Metformin, Rapamycin, NMN, and Vascular Cognitive Impairment

All three compounds had similar effects.


Vascular brainVascular brain

A study published in Frontiers in Neurology has detailed how three well-known longevity-associated compounds affect vascular cognitive impairment (VCI) in a rat model.

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A rat model of a common human disease

In bilateral common carotid artery occlusion (BCCAO), the arteries of rats are sutured to reduce blood flow. This mimics arterial occlusion in human beings [1], which frequently occurs in the elderly and leads to VCI. This disease is only slightly less common than Alzheimer’s disease, and its incidence is gradually increasing [2].

The researchers go into detail regarding nicotinamide mononucleotide (NMN), metformin, and rapamycin, citing previous studies that have shown positive effects. Metformin has been reported to potentially have effects against Alzheimer’s, Parkinson’s, and Huntington’s [3]. Rapamycin was reported to have effectiveness in a rat model of Alzheimer’s [4]. NMN was reported to have positive effects on Alzheimer’s by mediating one of the important activators involved [5].

With this prior research and well-known methodology in hand, the researchers began their own rat study, comparing these three compounds against one another along with an undrugged BCCAO group and a group given a sham surgery.

Pretreatment and behavior analysis

Instead of administering any of these compounds to the rats after their arteries were occluded, the researchers chose to administer them every day for two weeks beforehand. Rats in the BCCAO-only group and the rapamycin group had notably less body mass than the sham group, and rats given metformin and NMN had notably more.

The researchers performed two major cognitive tests on the rats. The novel object recognition test, which judges a rat’s ability to determine whether or not it has seen an object before, was conducted three weeks after the surgery. The BCCAO rats performed poorly on this test compared to the sham group. However, rats given BCCAO along with any of the three tested compounds performed almost as well as rats given the sham surgery.

The Morris water maze test focuses on rats’ ability to find and stay on a platform located underwater, and it was conducted a month after the surgery. Here, the story was similar; rats given BCCAO performed much more poorly than the sham group, although rapamycin seemed to be slightly but not significantly less effective than the other compounds.

Analysis under the microscope

After the cognitive tests, the researchers sacrificed the animals in order to examinine various regions of their brains. While none of the compounds yielded much benefit in the corpus callosum, BCCAO had much less effect on the internal capsule and the striatum in all three treatment groups. The effect of BCCAO on biomarkers for myelin were also greatly ameliorated in all three treatment groups as well.

The microglia were also substantially affected. Iba1+ microglia were dramatically increased after BCCAO but slightly reduced by any treatment. Iba1+ microglia that were also positive for CD68, a marker of the inflammatory M1 macrophage type, were also increased by BCCAO but halved by any treatment. Interestingly, Iba1+ and CD206+ proteins, markers for M2 healing-type macrophages, were not directly increased by BCCAO but were substantially increased by any of the treatments, with NMN doing the most good and rapamycin doing slightly less in this regard.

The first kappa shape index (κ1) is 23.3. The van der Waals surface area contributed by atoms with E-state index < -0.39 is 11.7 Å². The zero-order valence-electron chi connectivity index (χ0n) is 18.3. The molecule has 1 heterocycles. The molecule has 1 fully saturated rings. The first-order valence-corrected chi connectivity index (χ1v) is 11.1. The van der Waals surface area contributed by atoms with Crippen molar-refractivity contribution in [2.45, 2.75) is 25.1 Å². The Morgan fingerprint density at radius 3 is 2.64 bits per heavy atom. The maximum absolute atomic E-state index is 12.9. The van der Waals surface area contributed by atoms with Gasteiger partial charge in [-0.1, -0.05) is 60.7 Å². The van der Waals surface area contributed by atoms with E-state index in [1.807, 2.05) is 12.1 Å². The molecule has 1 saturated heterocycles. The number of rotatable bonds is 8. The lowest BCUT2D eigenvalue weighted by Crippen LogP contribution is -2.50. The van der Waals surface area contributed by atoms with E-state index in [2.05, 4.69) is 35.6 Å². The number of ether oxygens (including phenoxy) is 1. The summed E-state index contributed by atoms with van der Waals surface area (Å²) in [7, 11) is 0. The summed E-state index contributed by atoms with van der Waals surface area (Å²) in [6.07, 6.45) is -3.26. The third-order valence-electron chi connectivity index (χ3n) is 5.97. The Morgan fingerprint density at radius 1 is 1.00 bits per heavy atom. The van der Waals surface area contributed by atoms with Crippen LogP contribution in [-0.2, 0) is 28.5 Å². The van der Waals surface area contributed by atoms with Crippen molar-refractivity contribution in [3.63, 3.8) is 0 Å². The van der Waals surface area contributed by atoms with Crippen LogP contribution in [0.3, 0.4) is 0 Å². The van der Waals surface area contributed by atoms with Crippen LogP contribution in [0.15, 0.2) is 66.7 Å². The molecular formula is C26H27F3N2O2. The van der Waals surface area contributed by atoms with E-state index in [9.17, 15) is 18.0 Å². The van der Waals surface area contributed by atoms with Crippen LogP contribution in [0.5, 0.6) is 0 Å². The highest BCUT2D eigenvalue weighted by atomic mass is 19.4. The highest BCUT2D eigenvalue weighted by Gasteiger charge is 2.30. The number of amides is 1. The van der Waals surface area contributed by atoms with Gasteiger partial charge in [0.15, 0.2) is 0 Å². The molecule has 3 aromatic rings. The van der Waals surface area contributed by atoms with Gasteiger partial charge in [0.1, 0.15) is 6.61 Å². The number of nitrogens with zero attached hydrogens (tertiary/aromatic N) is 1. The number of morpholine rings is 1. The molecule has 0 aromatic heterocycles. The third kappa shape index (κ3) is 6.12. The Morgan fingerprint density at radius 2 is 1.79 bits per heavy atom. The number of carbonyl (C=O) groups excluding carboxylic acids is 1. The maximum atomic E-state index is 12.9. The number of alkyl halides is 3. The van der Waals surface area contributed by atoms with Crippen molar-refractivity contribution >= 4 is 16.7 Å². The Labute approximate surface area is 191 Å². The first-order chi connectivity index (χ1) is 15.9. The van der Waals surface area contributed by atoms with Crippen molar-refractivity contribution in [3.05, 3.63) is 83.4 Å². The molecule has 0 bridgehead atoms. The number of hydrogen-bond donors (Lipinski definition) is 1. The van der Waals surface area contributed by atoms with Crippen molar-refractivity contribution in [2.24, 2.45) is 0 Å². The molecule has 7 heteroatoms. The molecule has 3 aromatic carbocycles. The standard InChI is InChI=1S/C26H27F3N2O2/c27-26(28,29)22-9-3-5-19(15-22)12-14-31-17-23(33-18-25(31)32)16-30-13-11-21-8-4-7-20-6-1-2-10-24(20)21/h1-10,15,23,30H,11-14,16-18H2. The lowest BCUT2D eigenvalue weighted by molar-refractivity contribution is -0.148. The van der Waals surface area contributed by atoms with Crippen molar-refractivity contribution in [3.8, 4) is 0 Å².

While strongly conclusive, this study leaves many questions unanswered. All three treatments had very similar effects despite having putatively different mechanisms of action. There was no non-BCCAO group given any of these treatments, which would have been potentially useful data. No combination therapy was given, so we do not know if multiple treatments might have been antagonistic, additive, or even synergistic.

Still, this research is strong enough to raise the question of whether it might be time to engage in human clinical trials of any or all of these compounds. If such trials are successful, the resulting treatment regimen could potentially reduce the incidence or severity of an all-too-common brain disease.

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[1] Farkas, E., Luiten, P. G., & Bari, F. (2007). Permanent, bilateral common carotid artery occlusion in the rat: a model for chronic cerebral hypoperfusion-related neurodegenerative diseases. Brain research reviews, 54(1), 162-180.

[2] Gorelick, P. B., Scuteri, A., Black, S. E., DeCarli, C., Greenberg, S. M., Iadecola, C., … & Seshadri, S. (2011). Vascular contributions to cognitive impairment and dementia: a statement for healthcare professionals from the American Heart Association/American Stroke Association. stroke, 42(9), 2672-2713.

[3] Aliper, A., Jellen, L., Cortese, F., Artemov, A., Karpinsky-Semper, D., Moskalev, A., … & Zhavoronkov, A. (2017). Towards natural mimetics of metformin and rapamycin. Aging (Albany NY), 9(11), 2245.

[4] Saunders, R. N., Metcalfe, M. S., & Nicholson, M. L. (2001). Rapamycin in transplantation: a review of the evidence. Kidney international, 59(1), 3-16.

[5] Yao, Z., Yang, W., Gao, Z., & Jia, P. (2017). Nicotinamide mononucleotide inhibits JNK activation to reverse Alzheimer disease. Neuroscience letters, 647, 133-140.

About the author
Josh Conway

Josh Conway

Josh is a professional editor and is responsible for editing our articles before they become available to the public as well as moderating our Discord server. He is also a programmer, long-time supporter of anti-aging medicine, and avid player of the strange game called β€œreal life.” Living in the center of the northern prairie, Josh enjoys long bike rides before the blizzards hit.
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